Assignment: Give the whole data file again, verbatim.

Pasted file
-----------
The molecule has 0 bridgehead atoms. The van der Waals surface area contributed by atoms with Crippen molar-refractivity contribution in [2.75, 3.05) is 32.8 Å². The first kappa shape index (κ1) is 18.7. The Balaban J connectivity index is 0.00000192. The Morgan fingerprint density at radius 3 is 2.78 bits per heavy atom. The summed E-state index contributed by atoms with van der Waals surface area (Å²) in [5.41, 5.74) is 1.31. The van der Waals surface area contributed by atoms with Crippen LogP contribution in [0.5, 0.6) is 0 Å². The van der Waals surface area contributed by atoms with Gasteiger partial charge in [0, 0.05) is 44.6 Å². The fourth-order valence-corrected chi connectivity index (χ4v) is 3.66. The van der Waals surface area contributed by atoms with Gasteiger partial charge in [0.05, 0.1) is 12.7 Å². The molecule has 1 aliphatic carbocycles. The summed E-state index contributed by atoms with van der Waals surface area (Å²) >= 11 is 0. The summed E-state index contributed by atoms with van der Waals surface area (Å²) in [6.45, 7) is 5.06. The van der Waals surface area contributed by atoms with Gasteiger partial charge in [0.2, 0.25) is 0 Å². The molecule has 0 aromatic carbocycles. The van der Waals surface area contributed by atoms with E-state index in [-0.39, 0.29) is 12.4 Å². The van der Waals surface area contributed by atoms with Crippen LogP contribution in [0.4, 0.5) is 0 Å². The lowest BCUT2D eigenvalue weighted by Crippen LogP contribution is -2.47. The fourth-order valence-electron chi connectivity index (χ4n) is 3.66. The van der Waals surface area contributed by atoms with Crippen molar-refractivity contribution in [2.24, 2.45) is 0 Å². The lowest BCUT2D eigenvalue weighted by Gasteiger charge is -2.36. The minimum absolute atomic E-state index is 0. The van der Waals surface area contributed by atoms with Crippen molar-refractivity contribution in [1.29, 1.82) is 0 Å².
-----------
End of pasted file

The molecule has 0 bridgehead atoms. The van der Waals surface area contributed by atoms with Crippen molar-refractivity contribution in [2.75, 3.05) is 32.8 Å². The first kappa shape index (κ1) is 18.7. The Balaban J connectivity index is 0.00000192. The Morgan fingerprint density at radius 3 is 2.78 bits per heavy atom. The summed E-state index contributed by atoms with van der Waals surface area (Å²) in [5.41, 5.74) is 1.31. The van der Waals surface area contributed by atoms with Crippen LogP contribution in [0.5, 0.6) is 0 Å². The van der Waals surface area contributed by atoms with Gasteiger partial charge in [0, 0.05) is 44.6 Å². The fourth-order valence-corrected chi connectivity index (χ4v) is 3.66. The van der Waals surface area contributed by atoms with Gasteiger partial charge in [0.05, 0.1) is 12.7 Å². The molecule has 1 aliphatic carbocycles. The summed E-state index contributed by atoms with van der Waals surface area (Å²) >= 11 is 0. The summed E-state index contributed by atoms with van der Waals surface area (Å²) in [6.45, 7) is 5.06. The van der Waals surface area contributed by atoms with Gasteiger partial charge in [0.2, 0.25) is 0 Å². The molecule has 0 aromatic carbocycles. The van der Waals surface area contributed by atoms with E-state index in [-0.39, 0.29) is 12.4 Å². The van der Waals surface area contributed by atoms with Crippen LogP contribution in [0.4, 0.5) is 0 Å². The lowest BCUT2D eigenvalue weighted by Crippen LogP contribution is -2.47. The fourth-order valence-electron chi connectivity index (χ4n) is 3.66. The van der Waals surface area contributed by atoms with Crippen molar-refractivity contribution in [2.24, 2.45) is 0 Å². The lowest BCUT2D eigenvalue weighted by Gasteiger charge is -2.36. The minimum absolute atomic E-state index is 0. The van der Waals surface area contributed by atoms with Crippen molar-refractivity contribution in [1.29, 1.82) is 0 Å².